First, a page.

Posted On:8/17/2006 7:29am
Black 6 it's not that the art has a handful of dicks in it, it's becuase it is so far removed from anything resembling real fighting that training in it will impart very little, if any, functional skill. What you find in the dojo are dead drills. By that I mean they do not force you to use your reflexes and timing, the ability to deal with being pushed, pulled and yanked around and resistance to the technique. Now everytime someone says something about bujinkan training methods the defenders inevitablely pipe in: "We don't train like that at my dojo, we push-pull-resist-punch-kick yuuurgghhh!" Yet zero actual evidence exists that bujinkan can perform under alive conditions.
Hell, even _ing _un has more video evidence for it.
But I could have just saved time by scrapping everything I've said and just posted this:
Last edited by Virus; 8/17/2006 7:33am at .
Posted On:8/17/2006 9:44am
Style: Muso Shinden Ryu
Originally Posted by Black 6
Lane, my thing about the point sparrig in Judo being okay is that to score an ippon, there are requirements in the throw. One of which being control.
Yes, I know. I'm an ex-judoka as well.
Although the jutaijutsu teaching in the Bujinkan is limited, during one throws class, our instructor was talking about the throws of Judo. At this point, I was still new to the martial arts, so just about everything could be an eye-opener. Anyway, he talked about the control Judo's throws, and how, as gentle as it may seem (in that the uke gets up after a technique), especially with proper ukemi, the throws, with slight variation, will land an opponent on their head and pretty much end the fight. So, although I said that there was "point sparring" in Judo, I acknowledge that it is on an ENTIRELY different level than other point sparing.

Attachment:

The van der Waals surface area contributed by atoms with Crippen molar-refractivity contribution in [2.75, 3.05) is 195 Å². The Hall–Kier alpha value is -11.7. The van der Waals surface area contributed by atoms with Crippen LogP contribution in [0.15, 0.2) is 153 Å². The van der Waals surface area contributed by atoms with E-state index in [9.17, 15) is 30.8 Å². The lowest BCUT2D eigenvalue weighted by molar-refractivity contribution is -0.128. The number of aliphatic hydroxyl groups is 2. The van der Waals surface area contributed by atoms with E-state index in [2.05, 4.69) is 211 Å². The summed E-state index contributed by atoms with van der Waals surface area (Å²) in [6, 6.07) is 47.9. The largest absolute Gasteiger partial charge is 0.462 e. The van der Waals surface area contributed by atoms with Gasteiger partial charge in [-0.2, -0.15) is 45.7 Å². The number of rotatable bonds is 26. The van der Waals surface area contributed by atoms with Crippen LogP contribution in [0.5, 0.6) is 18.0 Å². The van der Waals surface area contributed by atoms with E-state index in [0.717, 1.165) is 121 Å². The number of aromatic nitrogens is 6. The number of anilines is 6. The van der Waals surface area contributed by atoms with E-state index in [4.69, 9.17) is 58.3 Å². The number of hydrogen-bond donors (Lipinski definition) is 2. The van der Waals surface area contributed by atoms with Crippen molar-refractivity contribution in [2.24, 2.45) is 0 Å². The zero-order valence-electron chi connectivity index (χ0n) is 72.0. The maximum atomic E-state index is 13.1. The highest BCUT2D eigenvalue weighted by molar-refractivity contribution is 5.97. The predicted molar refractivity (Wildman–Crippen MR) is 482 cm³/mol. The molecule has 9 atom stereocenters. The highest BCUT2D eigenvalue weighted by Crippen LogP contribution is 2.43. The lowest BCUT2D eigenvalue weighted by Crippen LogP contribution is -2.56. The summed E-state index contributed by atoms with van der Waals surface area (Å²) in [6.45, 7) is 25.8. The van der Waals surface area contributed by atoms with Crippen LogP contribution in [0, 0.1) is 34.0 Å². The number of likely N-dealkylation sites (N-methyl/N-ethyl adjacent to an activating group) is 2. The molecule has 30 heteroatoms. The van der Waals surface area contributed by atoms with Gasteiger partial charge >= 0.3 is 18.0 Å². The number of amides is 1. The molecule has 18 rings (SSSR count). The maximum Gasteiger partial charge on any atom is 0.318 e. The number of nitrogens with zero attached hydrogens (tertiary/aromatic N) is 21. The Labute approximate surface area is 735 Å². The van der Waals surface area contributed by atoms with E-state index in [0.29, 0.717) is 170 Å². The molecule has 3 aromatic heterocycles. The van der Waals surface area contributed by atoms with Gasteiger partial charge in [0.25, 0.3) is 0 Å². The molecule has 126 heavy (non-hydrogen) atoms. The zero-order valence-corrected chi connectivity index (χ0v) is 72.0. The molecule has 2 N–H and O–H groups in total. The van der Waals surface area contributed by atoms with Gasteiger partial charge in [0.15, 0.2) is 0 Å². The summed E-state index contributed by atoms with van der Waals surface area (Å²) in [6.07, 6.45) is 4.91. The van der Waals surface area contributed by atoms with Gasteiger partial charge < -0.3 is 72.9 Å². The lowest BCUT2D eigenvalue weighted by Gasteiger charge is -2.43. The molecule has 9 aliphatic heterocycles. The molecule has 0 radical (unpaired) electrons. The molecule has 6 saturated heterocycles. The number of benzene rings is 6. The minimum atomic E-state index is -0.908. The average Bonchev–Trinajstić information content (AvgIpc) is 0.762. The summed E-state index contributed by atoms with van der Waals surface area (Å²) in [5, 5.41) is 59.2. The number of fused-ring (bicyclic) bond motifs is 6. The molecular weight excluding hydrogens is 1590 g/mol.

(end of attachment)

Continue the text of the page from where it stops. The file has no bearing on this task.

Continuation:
You're confused on what point sparring is. Point sparring is a non-continuous form of sparring where matches are stopped artificially and a point awarded based on some sort of pre-determined criterion, such as "the kick was properly performed; had we let it go on, it would have landed." Judo randori and competition is continuous, and although a "point" is awarded for ippon, waza, pins, chokes or submissions, it is only after the match has reached a satisfactory concluding point, not stopped artificially.
Posted On:8/17/2006 10:52am
Style: Taijutsu, Army Combatives
Lane, I'll remember that in the future.
Posted On:8/17/2006 11:27am
Since you are in Italy, I would suggest you try Judo for a bit if you are curious about the skills. Most places in Europe have some Judo and you may even like it.
BJJ is great also, it won't detract from anything you are doing in the BJK and you may really enjoy it.
Because Judo is fucking awesome but when taken in conjunction with BJJ, its like Christmas but better.
Posted On:8/17/2006 12:57pm
Mongo, there are actually some guys here that teach BJJ. I'd love to try it but right now, being the Brigade budget officer, and it being close to the end of the fiscal year, the days are pretty hectic. Hopefully, once October starts, and teh entire Army becomes broke for a few months, I can get some time to do what I want.
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